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- Imperial Oil
- Support Engineering
- Work Term
- May 2014 - August 2015
- What are your daily responsibilities?
- Working in a downstream refinery:
1. Monitor daily/weekly/monthly trends in the Amine and Sulphur Units, which remove H2S from crude oil products.
2. Schedule sulphur trucks based on sulphur production rates and our holding capacity.
3. Day to day troubleshooting, risk reduction tasks, supporting maintenance and changes in my units, scoping out possible improvements to the units.
- What were some projects you were involved in?
- 1. Scoping out mechanical work that needed to be done to ensure abandoned facilities are left in a safe state.
2. Writing half of a historical journal and guide on all the equipment in the alkylation unit.
Also many mini-projects or beginnings of a project, putting together quick cost:benefit estimates for making changes in the refinery.
- What were strong points of your interview? Did grades matter?
- Imperial Oil has a very systemic way of interviewing: answers are jotted down by the interviewer and scored by another human resources person. Generally they ask about your communication skills, working with others, and other soft skills. They take grades very seriously, one of the few companies out there to have a very real cutoff from year to year (though actual number may vary).
- Which skill sets/courses were most relevant to your position?
- Petroleum engineering: I work in an old refinery, so material in that course gave me a boost.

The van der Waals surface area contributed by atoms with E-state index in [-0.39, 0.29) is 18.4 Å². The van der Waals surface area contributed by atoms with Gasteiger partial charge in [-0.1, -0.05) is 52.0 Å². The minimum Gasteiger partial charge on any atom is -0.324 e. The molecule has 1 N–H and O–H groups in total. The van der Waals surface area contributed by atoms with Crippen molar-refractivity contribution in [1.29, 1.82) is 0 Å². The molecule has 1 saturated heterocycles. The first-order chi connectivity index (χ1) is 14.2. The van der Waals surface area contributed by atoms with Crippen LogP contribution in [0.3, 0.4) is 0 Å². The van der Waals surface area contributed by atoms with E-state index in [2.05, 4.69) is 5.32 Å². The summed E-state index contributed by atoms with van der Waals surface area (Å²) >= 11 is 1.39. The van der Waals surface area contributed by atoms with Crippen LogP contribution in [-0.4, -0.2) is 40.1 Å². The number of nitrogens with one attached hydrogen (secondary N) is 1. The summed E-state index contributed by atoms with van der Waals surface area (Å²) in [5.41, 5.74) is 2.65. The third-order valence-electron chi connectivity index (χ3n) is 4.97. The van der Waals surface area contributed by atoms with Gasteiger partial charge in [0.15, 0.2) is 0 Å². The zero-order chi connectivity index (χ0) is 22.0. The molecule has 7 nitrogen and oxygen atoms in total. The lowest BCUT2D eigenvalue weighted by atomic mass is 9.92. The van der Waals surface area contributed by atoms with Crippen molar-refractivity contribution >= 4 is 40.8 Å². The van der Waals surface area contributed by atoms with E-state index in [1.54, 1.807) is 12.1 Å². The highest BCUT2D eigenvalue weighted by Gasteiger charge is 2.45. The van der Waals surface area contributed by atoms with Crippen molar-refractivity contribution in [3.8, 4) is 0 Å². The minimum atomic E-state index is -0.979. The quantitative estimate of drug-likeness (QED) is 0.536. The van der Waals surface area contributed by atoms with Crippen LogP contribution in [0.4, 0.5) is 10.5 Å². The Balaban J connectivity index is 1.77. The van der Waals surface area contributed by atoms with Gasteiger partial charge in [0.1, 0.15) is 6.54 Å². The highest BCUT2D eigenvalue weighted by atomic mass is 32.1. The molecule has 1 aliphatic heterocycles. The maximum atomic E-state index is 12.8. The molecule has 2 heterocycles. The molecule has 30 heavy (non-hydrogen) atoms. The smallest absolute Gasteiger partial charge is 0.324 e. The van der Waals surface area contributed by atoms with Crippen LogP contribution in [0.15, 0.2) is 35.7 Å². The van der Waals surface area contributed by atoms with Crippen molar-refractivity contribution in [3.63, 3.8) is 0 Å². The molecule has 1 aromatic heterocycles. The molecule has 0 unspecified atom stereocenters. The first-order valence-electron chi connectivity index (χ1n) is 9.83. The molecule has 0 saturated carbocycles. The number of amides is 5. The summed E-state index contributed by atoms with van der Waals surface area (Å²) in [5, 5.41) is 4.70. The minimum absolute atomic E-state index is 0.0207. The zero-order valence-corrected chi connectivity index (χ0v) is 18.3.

Fluid dynamics: The more you can shove in the pipe, the more money you make.
Process Control: Being an old refinery, there were a lot of controls which were antiquated, so there was a lot of potential work to automate more. (steady state is a lie kids)
Process Design and Team Strats: My only wish is that the P&IDs actually showed what was in the field.
- What did your company expect from you as a 2nd/3rd year co-op student?
- I don't get the feeling that the company expects a certain baseline from co-ops or even employees. Instead it encourages all employees to continuously grow and improve themselves by giving them challenging projects and providing an ample amount of training. I am pretty much treated like any other junior engineer-in-training.
- Did you like your overall PEY experience? Why or why not?
- Good things:
Learned that school teaches you nothing, and learned a lot just by doing things at work.
Boss is nice and understanding despite the hectic environment.
Other engineers are generally cool people, and understand the struggles when nothing makes sense.
Seeing your work have near instant results is cool.
All the paperwork: If you trip and scrape your hand, that's an incident investigation that you have to fill out.
Seeing incidents caused by mistakes in your work is not so cool.
The work pace and mood of everyone is very unpredictable. A leak, fire or equipment upset doesn't just add more work to everyone's plate, but also a lot of stress.
Operators are sometimes mean and will not obey your orders unless you convince them somehow (Boss uses candy sometimes)
- One fun fact about your job?
- Sometimes when you fart, it will set off your personal CO monitor. So you can release a silent one while everyone's working, then suddenly BEEP BEEP BEEP BEEP.
- Salary Range
- 60k, and they give me a small raise every 4 months.